With this being a year for supplemental budgets in the Legislature and not a season of financial heavy lifting, lawmakers are essentially digging under the couch cushions for loose change.
Well, $100 million or so can't really be described as loose change — not when every penny of it comes from the pockets of taxpayers. But it is paltry compared with the $33.6 billion two-year budget the Legislature passed last year, and it is merely a stopgap before the intense budget battles resume next year. In the meantime, both the Senate and the House are putting forth versions of a supplemental budget, with the only certainty being that the can is getting kicked down the road.
The Republican-controlled majority coalition in the Senate came up with a plan that would add $96 million in spending, with most of the money being dedicated to education or other youth programs. There is an additional $38 million for K-12 education, and $25 million for child care, and $7 million for child mental health. There also would be a boost for students pursuing degrees in science, technology, or math, plus financial aid for service members and the children of undocumented immigrants — the Real Hope Act signed into law last week by Gov. Jay Inslee. But, for the fifth year in a row, there would not be a pay hike for teachers.
All of the education spending is predictable and understandable and reasonable. Yet, as lawmakers know, it also is inadequate. The Legislature has been directed, through the state Supreme Court's 2012 McCleary decision, to fully fund K-12 education in the state, which means adding roughly $4.5 billion by 2018. Lawmakers added $1 billion with the budget that was passed last year, to which the court scoffed and essentially said, "Let us know when you get serious about this." So, proposing an additional $38 million for K-12 education in the supplemental budget is a proverbial drop in the bucket.
House Democrats, meanwhile, have forwarded a $200 million package, funded in part by the eliminating or squeezing certain tax breaks. That's where things get personal for Clark County, as one of the targeted loopholes would close an out-of-state sales-tax exemption. Shoppers from Oregon, for example, don't pay sales tax when purchasing items in Washington, a fact that is of great consequence for the county that lies across the river from Oregon's most populous city.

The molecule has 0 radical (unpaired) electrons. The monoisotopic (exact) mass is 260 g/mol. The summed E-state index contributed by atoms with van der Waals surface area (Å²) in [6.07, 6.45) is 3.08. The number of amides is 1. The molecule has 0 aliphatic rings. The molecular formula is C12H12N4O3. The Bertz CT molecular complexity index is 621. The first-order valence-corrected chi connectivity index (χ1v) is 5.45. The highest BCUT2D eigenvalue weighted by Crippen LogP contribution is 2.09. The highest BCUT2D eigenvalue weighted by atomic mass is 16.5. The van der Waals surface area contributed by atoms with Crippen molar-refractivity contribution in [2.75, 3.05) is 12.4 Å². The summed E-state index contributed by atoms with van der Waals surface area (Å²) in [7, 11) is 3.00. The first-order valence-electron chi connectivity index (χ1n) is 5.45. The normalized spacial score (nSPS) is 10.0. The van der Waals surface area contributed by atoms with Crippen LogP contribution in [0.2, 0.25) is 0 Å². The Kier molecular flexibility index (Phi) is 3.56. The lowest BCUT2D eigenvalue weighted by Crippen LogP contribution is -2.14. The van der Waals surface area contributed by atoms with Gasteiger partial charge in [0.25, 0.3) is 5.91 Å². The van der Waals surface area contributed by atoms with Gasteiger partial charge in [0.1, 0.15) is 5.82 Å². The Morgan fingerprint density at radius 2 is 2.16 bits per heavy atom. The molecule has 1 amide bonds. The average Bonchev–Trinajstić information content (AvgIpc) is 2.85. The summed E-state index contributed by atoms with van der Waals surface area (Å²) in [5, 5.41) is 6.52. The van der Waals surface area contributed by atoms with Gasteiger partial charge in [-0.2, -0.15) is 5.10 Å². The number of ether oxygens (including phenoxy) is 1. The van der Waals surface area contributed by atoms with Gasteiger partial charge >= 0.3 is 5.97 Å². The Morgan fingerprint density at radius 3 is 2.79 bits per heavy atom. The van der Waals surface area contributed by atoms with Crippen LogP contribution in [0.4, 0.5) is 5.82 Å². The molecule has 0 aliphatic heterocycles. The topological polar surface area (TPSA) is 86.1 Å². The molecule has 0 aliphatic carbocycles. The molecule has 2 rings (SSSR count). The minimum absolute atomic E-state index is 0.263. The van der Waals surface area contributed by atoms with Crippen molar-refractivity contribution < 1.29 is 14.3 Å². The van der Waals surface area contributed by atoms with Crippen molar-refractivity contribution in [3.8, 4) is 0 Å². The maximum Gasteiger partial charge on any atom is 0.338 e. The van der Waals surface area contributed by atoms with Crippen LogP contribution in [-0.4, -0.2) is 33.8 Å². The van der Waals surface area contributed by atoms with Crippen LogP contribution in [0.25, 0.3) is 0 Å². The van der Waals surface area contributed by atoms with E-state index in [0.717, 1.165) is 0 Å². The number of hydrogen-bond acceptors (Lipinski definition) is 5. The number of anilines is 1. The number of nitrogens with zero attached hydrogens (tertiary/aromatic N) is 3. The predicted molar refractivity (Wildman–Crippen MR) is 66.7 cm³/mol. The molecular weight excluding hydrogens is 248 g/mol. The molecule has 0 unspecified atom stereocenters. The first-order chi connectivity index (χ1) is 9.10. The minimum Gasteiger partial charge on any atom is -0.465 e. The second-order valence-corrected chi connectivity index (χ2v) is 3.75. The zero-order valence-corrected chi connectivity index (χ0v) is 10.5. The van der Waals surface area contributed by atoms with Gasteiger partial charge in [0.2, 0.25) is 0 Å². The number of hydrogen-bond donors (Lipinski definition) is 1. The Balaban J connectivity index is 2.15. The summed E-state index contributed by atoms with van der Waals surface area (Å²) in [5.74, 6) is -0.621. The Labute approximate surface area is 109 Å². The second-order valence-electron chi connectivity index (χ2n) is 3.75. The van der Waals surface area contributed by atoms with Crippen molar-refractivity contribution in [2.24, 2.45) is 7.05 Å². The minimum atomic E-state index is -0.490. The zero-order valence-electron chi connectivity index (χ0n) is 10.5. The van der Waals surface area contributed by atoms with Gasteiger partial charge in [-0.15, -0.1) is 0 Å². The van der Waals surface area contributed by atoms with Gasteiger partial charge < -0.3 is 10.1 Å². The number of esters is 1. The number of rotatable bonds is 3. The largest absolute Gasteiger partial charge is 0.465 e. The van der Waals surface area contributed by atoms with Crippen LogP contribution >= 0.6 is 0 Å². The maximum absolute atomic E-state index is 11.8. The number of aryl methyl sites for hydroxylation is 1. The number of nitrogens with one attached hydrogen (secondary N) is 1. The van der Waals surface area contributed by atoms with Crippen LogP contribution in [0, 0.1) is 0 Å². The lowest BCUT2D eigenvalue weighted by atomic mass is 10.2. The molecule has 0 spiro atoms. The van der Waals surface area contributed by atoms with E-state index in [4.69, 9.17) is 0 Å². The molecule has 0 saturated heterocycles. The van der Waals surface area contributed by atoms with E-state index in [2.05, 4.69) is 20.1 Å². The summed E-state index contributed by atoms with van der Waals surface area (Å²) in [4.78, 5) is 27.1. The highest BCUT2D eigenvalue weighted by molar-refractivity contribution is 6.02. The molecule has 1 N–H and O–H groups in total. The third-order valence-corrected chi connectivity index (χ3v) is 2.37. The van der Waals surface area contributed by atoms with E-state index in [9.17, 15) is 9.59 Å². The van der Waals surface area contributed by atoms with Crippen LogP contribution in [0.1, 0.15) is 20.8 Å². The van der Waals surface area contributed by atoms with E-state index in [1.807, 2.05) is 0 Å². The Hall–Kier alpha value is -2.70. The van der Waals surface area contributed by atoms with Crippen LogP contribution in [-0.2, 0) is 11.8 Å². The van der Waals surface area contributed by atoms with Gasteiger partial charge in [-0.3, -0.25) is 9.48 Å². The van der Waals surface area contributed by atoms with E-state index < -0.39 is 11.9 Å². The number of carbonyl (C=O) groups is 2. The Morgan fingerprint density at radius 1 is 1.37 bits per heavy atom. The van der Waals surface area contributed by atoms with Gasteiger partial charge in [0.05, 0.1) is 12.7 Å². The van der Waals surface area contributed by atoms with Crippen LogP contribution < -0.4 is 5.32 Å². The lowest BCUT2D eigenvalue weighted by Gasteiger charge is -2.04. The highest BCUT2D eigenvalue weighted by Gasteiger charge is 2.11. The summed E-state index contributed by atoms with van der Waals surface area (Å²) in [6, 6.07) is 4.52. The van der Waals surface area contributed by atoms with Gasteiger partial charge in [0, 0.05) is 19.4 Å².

Rep. Jim Moeller, D-Vancouver, is a big supporter of closing the sales-tax exemption, as he was last year when the idea ended up being left out of the final budget plan. But, as The Columbian wrote editorially at that time, "Try selling your plan to merchants in Clark County -- many of them teetering on the brink of collapse — who would lose business if sales taxes were charged to Oregonians." The bottom line remains thus: Charging sales tax for Oregonians would hurt businesses in Clark County. It would provide tax revenue for all Washingtonians, but would disproportionately diminish revenue for our local businesses.
Moeller should seek revenue streams that won't directly hurt merchants in his constituency, but he can't be blamed for trying; all legislators have been tasked with closing a loophole here, ending a tax break there. As public sentiment appears to be solidly against any direct tax increases, lawmakers are left to dig for buried treasure in the tax code. With the McCleary mandate looming over every budgetary decision to come out of Olympia, that leaves politicians in an uneasy position. The couch cushions have been picked clean, and the real fight has yet to begin.